• Cultivate all internal talent. In addition to traditional learning and development opportunities designed to support employees’ career progression, introduce skill-building programs that will help employees build entirely new skill sets. As one example, Delta offers apprenticeship programs for existing employees.
  • Promote based on skills. Bring to the promotion decisions the same rigor that you’re putting into the hiring process, so it’s clear to all that promotions are based on skills.
  • Create internal career mobility. Provide flexible, internal career paths for employees interested in changing their career focus or level of responsibility – without leaving your company.

An initiative to attract new-collar workers may spark an acceleration of skill-building and career opportunities. Your company truly benefits, though, when those programs become part of the fabric of your culture, where new-collar workers are not stigmatized for participating and all employees get to experience the rewarding outcomes.

Collaborate to Build a Skills-First Future

Not all skill building needs to happen inside your company. To supplement your internships, apprenticeships, and upskilling and reskilling training programs, reach out to others.

  • Upskill with community learning institutions such as community colleges who are interested in ensuring that participants are learning the skills your company needs.
  • Build or join business coalitions dedicated to building talent in your community or industry. The Chicago Apprentice Network, for example, was formed to help more businesses establish successful apprenticeship programs. It started with three companies and, today, is a coalition of more than 90. OneTen is a coalition of business leaders who are working together to cultivate economic opportunities for Black talent in America. They bring together “employers, education and training programs and community organizations to create accessible pathways to family-sustaining careers for Black talent and support their ongoing advancement.”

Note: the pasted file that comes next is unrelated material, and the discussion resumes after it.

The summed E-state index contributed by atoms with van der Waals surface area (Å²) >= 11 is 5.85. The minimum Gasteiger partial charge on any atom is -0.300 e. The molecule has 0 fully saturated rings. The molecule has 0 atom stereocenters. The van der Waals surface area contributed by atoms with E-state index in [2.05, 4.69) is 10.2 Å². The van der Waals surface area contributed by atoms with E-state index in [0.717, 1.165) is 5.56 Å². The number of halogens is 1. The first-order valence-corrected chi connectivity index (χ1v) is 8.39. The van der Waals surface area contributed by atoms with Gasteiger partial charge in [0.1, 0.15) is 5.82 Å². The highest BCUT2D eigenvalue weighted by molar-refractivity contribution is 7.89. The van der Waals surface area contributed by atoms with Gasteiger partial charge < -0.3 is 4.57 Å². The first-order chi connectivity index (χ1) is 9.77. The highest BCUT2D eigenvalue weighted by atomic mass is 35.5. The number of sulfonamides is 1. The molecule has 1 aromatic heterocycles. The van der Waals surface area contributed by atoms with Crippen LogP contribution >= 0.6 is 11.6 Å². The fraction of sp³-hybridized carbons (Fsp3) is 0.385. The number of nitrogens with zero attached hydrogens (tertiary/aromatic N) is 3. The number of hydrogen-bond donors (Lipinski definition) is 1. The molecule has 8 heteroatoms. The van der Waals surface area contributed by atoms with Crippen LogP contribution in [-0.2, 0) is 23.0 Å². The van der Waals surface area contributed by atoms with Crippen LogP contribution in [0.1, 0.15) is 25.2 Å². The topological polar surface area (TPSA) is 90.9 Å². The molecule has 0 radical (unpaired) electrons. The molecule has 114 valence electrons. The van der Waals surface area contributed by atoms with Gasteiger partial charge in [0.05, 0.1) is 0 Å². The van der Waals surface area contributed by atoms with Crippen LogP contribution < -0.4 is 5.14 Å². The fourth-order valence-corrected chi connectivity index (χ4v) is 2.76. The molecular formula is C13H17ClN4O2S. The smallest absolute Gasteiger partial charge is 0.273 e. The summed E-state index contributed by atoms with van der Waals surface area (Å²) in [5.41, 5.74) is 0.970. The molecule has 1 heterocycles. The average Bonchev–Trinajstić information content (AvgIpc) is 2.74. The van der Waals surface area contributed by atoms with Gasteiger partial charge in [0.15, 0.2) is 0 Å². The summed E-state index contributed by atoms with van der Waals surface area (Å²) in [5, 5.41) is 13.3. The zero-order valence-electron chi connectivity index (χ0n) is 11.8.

• Discover and work with companies that are building the skills you need. For example Catalyte is a Baltimore, Maryland-based company that runs a technology skill and job placement program for people of all backgrounds who show an aptitude for technology. Once participants complete the apprenticeship, Catalyte places the employees on tech jobs the company is hired to perform for its clients.

Whether you’re just getting started or looking to fine-tune your new-collar program, a shift to become a skills-first organization will help you confirm that new-collar workers are just as capable as their non-degreed colleagues. In fact, it will help all your employees propel their careers, and your company, forward.


Ready to start building a skills-first approach for your new-collar workers? (Or for your entire workforce?) Download our Competency Management Toolkit and contact us to find out how Avilar’s WebMentor Skills™ competency management systems could support your next steps.


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College Degrees vs. Skills and Competencies
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How to Use Competency-Based Hiring for Internal Employees